The Rotator Cuff Explained! - Thrive Now Physiotherapy

The Rotator Cuff Explained!

Have you ever injured your Rotator Cuff?  This in one of the more common shoulder injuries I encounter on a daily basis.   I often find that my patients do not understand what the rotator cuff is, nor what it does in the shoulder joint—but they do understand that it hurts!

To start with, the rotator cuff is not a thing;  it is basically a collection of four muscles that work together to keep the shoulder joint centered in the socket.   A fifth muscle, the long head of biceps, while not technically part of the rotator cuff, also plays a major role. Muscles attach to bones via a tendon;  the rotator cuff tendons all attach at the front shoulder on the upper arm bone called the humerus.

The four rotator muscles are:


As pictured below, this muscle sits right on top of the shoulder blade (also called the scapula). It’s job is to help lift the arm out to the side but also to work with the other muscles to provide stability. Notably, it is the most often of the 4 muscles to become torn. It also, is the most likely one to develop tendonitis.

The Rotator Cuff Explained


This muscle sits squarely on the back side of your shoulder blade and helps rotate the upper arm bone outwardly, a motion that we call external rotation. Notably, it is usually one of the weakest muscles in the rotator cuff.

The Rotator Cuff Explained

Teres Minor

This muscle acts along with the infraspinatus to help rotate the upper arm bone out to the side.

Rotator Cuff Injuries & Rehab


The subscapularis is in the direct opposite position of the infraspinatus, instead of sitting on the back of the shoulder blade, it sits squarely on the front surface of it. As a result, it  helps control the exact opposite movement, it helps rotate the upper arm bone inwards.

medically accurate muscle illustration of the subscapularis

And, as we mentioned the important:

Long Head of Biceps

As mentioned, the long head of biceps is not technically one of the rotator cuff muscles. However, if you trace the path of its tendon you will see that it actually attaches deep inside the shoulder joint to a piece of cartilage called the labrum. The long head of biceps helps flex the shoulder forwards and it is also frequently torn along with the labrum that it attaches to.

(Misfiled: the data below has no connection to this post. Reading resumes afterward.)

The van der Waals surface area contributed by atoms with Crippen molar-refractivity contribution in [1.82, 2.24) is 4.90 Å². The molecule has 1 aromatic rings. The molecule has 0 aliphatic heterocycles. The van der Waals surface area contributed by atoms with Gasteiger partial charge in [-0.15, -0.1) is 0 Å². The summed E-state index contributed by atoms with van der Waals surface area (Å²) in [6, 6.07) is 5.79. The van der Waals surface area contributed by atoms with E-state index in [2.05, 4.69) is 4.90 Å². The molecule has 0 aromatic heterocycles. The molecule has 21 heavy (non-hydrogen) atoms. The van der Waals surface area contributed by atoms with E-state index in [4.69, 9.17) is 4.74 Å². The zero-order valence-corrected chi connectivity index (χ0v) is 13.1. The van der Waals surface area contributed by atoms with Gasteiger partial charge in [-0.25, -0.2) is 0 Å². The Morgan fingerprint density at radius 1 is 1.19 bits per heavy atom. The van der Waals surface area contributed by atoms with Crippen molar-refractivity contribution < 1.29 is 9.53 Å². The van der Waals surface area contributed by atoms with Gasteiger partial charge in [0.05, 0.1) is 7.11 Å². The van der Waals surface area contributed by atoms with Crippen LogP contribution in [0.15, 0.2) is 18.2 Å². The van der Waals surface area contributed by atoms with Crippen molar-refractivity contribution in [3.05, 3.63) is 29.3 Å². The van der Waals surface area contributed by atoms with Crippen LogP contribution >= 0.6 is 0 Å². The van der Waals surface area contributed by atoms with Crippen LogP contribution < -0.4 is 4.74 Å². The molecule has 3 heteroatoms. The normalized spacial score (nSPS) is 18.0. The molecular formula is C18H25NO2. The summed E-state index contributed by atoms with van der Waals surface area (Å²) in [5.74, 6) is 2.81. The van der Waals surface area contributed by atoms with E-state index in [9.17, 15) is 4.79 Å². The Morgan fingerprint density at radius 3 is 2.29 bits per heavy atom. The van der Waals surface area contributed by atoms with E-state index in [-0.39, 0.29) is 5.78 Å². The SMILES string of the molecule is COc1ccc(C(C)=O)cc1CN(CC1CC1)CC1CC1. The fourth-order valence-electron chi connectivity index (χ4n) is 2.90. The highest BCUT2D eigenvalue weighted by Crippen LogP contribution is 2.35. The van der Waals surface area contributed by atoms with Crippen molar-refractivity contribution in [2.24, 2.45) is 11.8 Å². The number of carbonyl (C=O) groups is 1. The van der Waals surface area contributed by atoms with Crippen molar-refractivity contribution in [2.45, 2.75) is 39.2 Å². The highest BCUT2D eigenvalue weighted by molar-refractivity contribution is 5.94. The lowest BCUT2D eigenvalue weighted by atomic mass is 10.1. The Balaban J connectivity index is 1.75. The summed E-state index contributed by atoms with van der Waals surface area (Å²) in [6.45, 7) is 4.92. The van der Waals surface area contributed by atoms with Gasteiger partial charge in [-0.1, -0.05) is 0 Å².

medically accurate muscle illustration of the biceps brachii long head


Their Combined Function

So, now you know what each muscle does individually but what do they do as a group? Well, due to the shallow cup in the shoulder joint, there is an enormous amount of mobility in every direction;  however, this same shallowness leads the shoulder to be very unstable (think of jiggling a tennis ball in a cupped hand).  The rotator cuff basically acts as a timing mechanism to keep the head of the humerus (the ball) centered in the shallow socket on the outside edge of the shoulder blade, especially when your shoulder is raised to shoulder height or above.   Individually, the muscles are quite small and weak, but when working together,  they provide stability to the shoulder joint, to keep the ball and socket in an ideal place.

If you have rotator cuff problems, it is a good idea to have your shoulder assessed and make sure you are doing the appropriate activities to ensure a fast recovery.  Not every shoulder condition will necessarily  involve the rotator cuff, nor will strengthening alone solve every problem.  The physiotherapists at South Cowichan Physiotherapy and Sports Rehabilitation can give you a proper assessment and ensure you are on the road to a speedy recovery!   Call the office today at 250-743-3833 for an assessment.

Written by:



Co-Owner of South Cowichan Physiotherapy

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